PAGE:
Graduate School Resources for Interdisciplinary Academics
Write and finish your dissertation, create self-care systems, avoid burnout, and put your PhD to work
Learn how to navigate the inevitable waves of rejection that accompany academic life—including rejections from publishers and editors, possible mentors, fellowships, and jobs—as well as how to decide what role rejection will play in your decisions about work and life.
How to find the right dissertation committee members and advisors for your grad school experience and how to work with them well once you do.
Tips on navigating academic conferences: build a career network, manage your energy levels, get feedback on your work, and avoid going broke in the process.
Dissertation writing tips on organization: what goes in each chapter, what order things need to appear in, and how to create a strong narrative arc.
Summer is a great time to get a lot of work done, but getting it done happens better with a plan. Here's how to set reasonable goals and balance them with the rest and vacation necessary for meeting them.
Even if you have a favorite or a not-so-favorite part of the year, embracing the seasonality of academic life can mean more creativity, productivity, and inspiration for those projects while also helping you prioritize self-care and avoid burnout.
How to prepare in advance so that by the time your qualifying exams roll around you are feeling rested, in control of your schedule, and ready to work.
Non-academic mentors bring a wealth of career expertise and life advice. Here's how to build and nurture those relationships regardless of your career path.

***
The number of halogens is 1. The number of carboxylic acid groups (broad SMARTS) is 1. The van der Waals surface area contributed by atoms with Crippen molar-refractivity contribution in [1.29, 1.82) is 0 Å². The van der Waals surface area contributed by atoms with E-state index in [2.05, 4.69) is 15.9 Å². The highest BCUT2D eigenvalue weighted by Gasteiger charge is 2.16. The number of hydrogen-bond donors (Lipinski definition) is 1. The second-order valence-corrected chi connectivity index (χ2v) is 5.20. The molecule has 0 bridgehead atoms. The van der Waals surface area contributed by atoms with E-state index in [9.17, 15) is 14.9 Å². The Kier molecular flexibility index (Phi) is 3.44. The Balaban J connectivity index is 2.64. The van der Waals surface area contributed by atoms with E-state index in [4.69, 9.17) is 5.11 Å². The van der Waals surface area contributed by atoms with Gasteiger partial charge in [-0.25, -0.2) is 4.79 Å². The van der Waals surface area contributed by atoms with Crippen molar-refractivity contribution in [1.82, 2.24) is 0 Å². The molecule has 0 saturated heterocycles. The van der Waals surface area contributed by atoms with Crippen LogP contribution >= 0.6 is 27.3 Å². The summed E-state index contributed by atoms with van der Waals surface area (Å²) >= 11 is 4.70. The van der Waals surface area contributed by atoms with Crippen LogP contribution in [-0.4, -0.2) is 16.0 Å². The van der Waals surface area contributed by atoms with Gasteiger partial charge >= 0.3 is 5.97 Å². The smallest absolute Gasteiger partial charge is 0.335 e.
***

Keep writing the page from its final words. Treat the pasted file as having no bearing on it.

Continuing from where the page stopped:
Being a good mentee doesn't just mean saying yes all the time or following every piece of advice. Learn how to keep your academic mentoring relationships strong over the long term.
Mapping self-care into your plan before, during, and after the semester can help you find balance, prioritize rest, and cultivate your energy.
Rejection is never fun. But understanding how conference and journal article rejection works lets you give your research the best chance possible.
How to lead a great discussion section as a teaching assistant that ensures your students better grasp the material, feel comfortable asking questions, and learn to think critically about the world around them.
Things to keep in mind as you approach your summer teaching and our best strategies for a creating a positive, productive educational experience.
Help navigating academic politics for new and contingent faculty, including finding allies, trusting colleagues, and knowing when (and how) to stay out of it.
Finishing a dissertation while being a parent can be challenging. Here are strategies for getting research done while also spending time with your kids.